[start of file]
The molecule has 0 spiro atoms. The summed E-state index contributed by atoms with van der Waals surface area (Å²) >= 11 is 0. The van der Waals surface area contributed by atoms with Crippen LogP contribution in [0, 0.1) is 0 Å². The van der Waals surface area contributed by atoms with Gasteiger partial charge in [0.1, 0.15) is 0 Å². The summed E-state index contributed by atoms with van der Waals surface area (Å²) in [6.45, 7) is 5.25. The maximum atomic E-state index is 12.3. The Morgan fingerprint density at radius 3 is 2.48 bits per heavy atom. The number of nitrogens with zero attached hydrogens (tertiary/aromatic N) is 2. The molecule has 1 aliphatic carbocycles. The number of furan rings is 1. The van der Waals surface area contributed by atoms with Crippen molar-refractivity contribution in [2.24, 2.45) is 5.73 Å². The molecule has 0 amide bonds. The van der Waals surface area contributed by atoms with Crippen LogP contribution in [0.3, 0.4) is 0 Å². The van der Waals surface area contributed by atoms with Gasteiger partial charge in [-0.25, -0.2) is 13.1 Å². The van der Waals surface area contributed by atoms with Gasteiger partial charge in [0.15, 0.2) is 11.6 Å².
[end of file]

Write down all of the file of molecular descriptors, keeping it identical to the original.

The molecule has 0 spiro atoms. The summed E-state index contributed by atoms with van der Waals surface area (Å²) >= 11 is 0. The van der Waals surface area contributed by atoms with Crippen LogP contribution in [0, 0.1) is 0 Å². The van der Waals surface area contributed by atoms with Gasteiger partial charge in [0.1, 0.15) is 0 Å². The summed E-state index contributed by atoms with van der Waals surface area (Å²) in [6.45, 7) is 5.25. The maximum atomic E-state index is 12.3. The Morgan fingerprint density at radius 3 is 2.48 bits per heavy atom. The number of nitrogens with zero attached hydrogens (tertiary/aromatic N) is 2. The molecule has 1 aliphatic carbocycles. The number of furan rings is 1. The van der Waals surface area contributed by atoms with Crippen molar-refractivity contribution in [2.24, 2.45) is 5.73 Å². The molecule has 0 amide bonds. The van der Waals surface area contributed by atoms with Crippen LogP contribution in [0.3, 0.4) is 0 Å². The van der Waals surface area contributed by atoms with Gasteiger partial charge in [-0.25, -0.2) is 13.1 Å². The van der Waals surface area contributed by atoms with Gasteiger partial charge in [0.15, 0.2) is 11.6 Å².